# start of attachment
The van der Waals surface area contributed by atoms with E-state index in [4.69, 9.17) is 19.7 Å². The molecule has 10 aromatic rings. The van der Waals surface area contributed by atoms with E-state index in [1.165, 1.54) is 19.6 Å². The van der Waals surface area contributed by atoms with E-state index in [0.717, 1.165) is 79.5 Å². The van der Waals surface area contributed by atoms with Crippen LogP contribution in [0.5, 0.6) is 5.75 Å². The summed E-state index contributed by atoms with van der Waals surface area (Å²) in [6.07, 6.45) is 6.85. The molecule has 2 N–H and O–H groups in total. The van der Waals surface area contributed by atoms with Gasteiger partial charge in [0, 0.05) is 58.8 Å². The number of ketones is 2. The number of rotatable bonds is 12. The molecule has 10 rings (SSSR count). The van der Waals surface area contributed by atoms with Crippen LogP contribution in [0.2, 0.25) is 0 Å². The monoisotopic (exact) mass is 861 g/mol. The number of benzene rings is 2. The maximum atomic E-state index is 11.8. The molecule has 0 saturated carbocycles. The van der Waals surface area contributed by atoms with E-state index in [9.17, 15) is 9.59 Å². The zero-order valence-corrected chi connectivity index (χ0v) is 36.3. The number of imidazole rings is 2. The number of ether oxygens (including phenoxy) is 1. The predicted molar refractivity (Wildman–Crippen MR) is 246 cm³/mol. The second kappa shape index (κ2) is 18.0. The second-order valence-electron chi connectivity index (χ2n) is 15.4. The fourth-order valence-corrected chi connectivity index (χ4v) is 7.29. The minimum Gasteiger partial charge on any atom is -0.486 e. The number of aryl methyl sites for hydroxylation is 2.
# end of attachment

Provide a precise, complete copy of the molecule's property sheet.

The van der Waals surface area contributed by atoms with E-state index in [4.69, 9.17) is 19.7 Å². The molecule has 10 aromatic rings. The van der Waals surface area contributed by atoms with E-state index in [1.165, 1.54) is 19.6 Å². The van der Waals surface area contributed by atoms with E-state index in [0.717, 1.165) is 79.5 Å². The van der Waals surface area contributed by atoms with Crippen LogP contribution in [0.5, 0.6) is 5.75 Å². The summed E-state index contributed by atoms with van der Waals surface area (Å²) in [6.07, 6.45) is 6.85. The molecule has 2 N–H and O–H groups in total. The van der Waals surface area contributed by atoms with Gasteiger partial charge in [0, 0.05) is 58.8 Å². The number of ketones is 2. The number of rotatable bonds is 12. The molecule has 10 rings (SSSR count). The van der Waals surface area contributed by atoms with Crippen LogP contribution in [0.2, 0.25) is 0 Å². The monoisotopic (exact) mass is 861 g/mol. The number of benzene rings is 2. The maximum atomic E-state index is 11.8. The molecule has 0 saturated carbocycles. The van der Waals surface area contributed by atoms with E-state index in [9.17, 15) is 9.59 Å². The zero-order valence-corrected chi connectivity index (χ0v) is 36.3. The number of imidazole rings is 2. The number of ether oxygens (including phenoxy) is 1. The predicted molar refractivity (Wildman–Crippen MR) is 246 cm³/mol. The second kappa shape index (κ2) is 18.0. The second-order valence-electron chi connectivity index (χ2n) is 15.4. The fourth-order valence-corrected chi connectivity index (χ4v) is 7.29. The minimum Gasteiger partial charge on any atom is -0.486 e. The number of aryl methyl sites for hydroxylation is 2.